The transnational trolley had come a long way from Mandy the Mule. But in 1973, Mexico put a stop to it, scuppering the line by abruptly tearing out the rails overnight on the Mexican side of the border. Shopkeepers in Juárez had complained that it was too easy for Mexicans to do their business in the U.S. The following year, El Paso closed its streetcar line for good—many years after most other American cities had done the same.

El Pasoans never entirely abandoned the dream of a transnational streetcar, according to Peter Svarzbein, a representative of the City of El Paso Council. In 2010, Svarzbein—then a graduate student at the School of Visual Arts in New York—launched a whimsical project in his native El Paso promoting the return of border-crossing transit. The El Paso Transnational Trolley Project, a sort of performance artwork (and Svarzbein’s thesis), saw the artist posting ads pledging a new trolley. He made a photomosaic of a streetcar using some 2,000 portraits he took on both sides of the border, for example. He even posted community meet-and-greet events with a faux conductor. The project earned fawning local news coverage; a Kickstarter campaign drew nearly $4,000 in contributions to keep the stunt going.

Peter Svarzbein (right) posts a photomosaic of a transnational trolley during El Paso’s annual “Chalk the Block” event in 2011. (Peter Svarzbein)

At the time, Svarzbein says, violence in Juárez was at its worst. He says that the transnational trolley project spurred discussion in a community worried for its neighbors to the south, even as the broader conversation focused on crime spilling over the border. While Svarzbein only planned to spend six months in El Paso working on his thesis, his project evolved, and he’s stayed ever since. Like so many U.S. cities, El Paso was investigating the possibility of relaunching an (inter-city) streetcar system in 2010. Svarzbein worked toward that goal on a number of fronts, with an eye toward preserving the history of the transnational trolley. One such effort was a signature campaign lobbying the city to develop an intra-city vintage streetcar corridor.*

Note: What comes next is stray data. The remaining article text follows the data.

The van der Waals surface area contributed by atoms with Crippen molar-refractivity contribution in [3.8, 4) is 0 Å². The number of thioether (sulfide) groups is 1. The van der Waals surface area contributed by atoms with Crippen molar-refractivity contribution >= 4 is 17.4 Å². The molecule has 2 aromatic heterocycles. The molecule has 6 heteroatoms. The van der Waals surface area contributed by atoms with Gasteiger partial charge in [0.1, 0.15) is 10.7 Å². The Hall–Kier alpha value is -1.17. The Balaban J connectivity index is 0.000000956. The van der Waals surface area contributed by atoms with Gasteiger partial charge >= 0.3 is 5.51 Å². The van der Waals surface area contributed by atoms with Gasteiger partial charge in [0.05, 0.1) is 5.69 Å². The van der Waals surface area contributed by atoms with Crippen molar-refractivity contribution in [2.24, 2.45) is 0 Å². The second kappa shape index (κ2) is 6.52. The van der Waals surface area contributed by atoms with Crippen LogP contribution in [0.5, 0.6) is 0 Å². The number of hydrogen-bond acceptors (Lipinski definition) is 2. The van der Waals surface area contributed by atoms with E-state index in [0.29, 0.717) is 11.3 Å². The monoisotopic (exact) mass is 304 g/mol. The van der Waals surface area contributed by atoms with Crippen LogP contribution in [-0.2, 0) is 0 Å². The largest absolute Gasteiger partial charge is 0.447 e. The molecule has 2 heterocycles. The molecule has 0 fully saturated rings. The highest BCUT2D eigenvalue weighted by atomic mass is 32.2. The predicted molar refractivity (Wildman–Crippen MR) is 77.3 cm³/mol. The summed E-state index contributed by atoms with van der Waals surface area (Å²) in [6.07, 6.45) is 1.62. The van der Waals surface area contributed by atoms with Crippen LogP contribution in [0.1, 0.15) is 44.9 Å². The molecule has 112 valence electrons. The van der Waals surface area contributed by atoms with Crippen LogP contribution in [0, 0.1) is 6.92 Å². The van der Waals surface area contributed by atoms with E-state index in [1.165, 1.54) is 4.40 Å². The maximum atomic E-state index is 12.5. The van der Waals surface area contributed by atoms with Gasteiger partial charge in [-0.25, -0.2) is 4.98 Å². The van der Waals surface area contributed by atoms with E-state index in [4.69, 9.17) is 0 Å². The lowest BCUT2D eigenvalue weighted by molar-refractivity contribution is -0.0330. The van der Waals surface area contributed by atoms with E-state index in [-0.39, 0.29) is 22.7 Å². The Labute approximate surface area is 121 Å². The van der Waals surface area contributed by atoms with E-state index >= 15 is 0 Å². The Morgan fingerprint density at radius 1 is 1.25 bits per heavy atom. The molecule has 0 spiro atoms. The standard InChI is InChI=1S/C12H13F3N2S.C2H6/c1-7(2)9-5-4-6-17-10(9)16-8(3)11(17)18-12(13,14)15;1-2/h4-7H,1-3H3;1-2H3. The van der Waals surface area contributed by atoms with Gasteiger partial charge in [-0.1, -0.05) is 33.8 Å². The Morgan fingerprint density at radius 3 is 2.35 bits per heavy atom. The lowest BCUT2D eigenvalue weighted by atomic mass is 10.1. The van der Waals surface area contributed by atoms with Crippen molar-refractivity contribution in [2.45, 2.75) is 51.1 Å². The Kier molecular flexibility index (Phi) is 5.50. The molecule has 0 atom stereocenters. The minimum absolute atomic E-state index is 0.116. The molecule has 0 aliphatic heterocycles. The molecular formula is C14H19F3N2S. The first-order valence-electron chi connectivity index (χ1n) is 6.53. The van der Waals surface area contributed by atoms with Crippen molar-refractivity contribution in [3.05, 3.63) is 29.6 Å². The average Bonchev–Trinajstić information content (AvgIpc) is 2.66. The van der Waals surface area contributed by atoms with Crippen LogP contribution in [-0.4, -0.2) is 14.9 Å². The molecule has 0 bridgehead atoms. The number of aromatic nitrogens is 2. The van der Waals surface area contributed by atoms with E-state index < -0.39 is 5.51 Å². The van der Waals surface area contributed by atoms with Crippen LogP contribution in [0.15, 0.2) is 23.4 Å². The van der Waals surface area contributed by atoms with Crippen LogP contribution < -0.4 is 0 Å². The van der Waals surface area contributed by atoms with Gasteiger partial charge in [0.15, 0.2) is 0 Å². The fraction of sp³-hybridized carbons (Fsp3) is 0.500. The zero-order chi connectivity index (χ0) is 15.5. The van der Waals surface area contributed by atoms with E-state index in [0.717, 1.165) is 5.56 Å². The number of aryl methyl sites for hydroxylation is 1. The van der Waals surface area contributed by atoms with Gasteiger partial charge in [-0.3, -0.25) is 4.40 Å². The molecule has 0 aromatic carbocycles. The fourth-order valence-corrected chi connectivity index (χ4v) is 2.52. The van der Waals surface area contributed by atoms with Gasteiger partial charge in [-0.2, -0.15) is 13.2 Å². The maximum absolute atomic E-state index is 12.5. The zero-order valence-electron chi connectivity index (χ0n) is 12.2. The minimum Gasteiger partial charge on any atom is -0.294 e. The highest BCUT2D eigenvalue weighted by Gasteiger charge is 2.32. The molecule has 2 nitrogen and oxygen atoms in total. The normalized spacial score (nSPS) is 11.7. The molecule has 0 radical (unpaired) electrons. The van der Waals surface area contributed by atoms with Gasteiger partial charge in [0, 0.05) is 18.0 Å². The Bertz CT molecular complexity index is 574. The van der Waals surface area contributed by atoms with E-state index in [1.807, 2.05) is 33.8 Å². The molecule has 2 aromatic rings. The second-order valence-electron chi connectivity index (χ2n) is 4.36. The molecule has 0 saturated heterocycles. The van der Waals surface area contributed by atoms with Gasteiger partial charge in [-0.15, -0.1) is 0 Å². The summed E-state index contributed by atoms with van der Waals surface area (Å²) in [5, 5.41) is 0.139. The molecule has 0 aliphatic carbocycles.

“In many ways, it’s the bridges and trolleys, the ways that we cross, that define our community here on the border—not the walls or the way we separate,” Svarzbein says.

Svarzbein was elected to office in June 2015, and he is now working to see the El Paso streetcar come to life. Construction on the downtown streetcar line continues, and the historic streetcars themselves—the original PCC streetcars that ran on the Juárez line, which are being refurbished in Pennsylvania—should return to El Paso by 2018. The streetcar project is not without its hiccups: Officials just acknowledged that the city lost $3.2 million to a phishing scam. But when the streetcar is finally complete, it will revive something of the village feel from El Paso’s frontier days. And it will give more than a nod to the spirit of mutual cooperation that has long characterized the relationship between El Paso and Juárez.

Thanks to people like Svarzbein and Dawson, the author of the definitive history on the streetcar, El Paso has preserved both the memory of the transnational trolley as well as several of the cars themselves. (Perhaps to the chagrin of Mandy the Mule, who, according to Dawson’s account, died of grief just days after she was replaced by an electric trolley.) Only a mile separates downtown El Paso from downtown Juárez, even if the political gulf is vast. The dream of another Paso del Norte interurban streetcar seems far off, but it’s far from forgotten.

*Correction: This post incorrectly described the goal of Peter Svarzbein’s lobbying campaign. It has been corrected.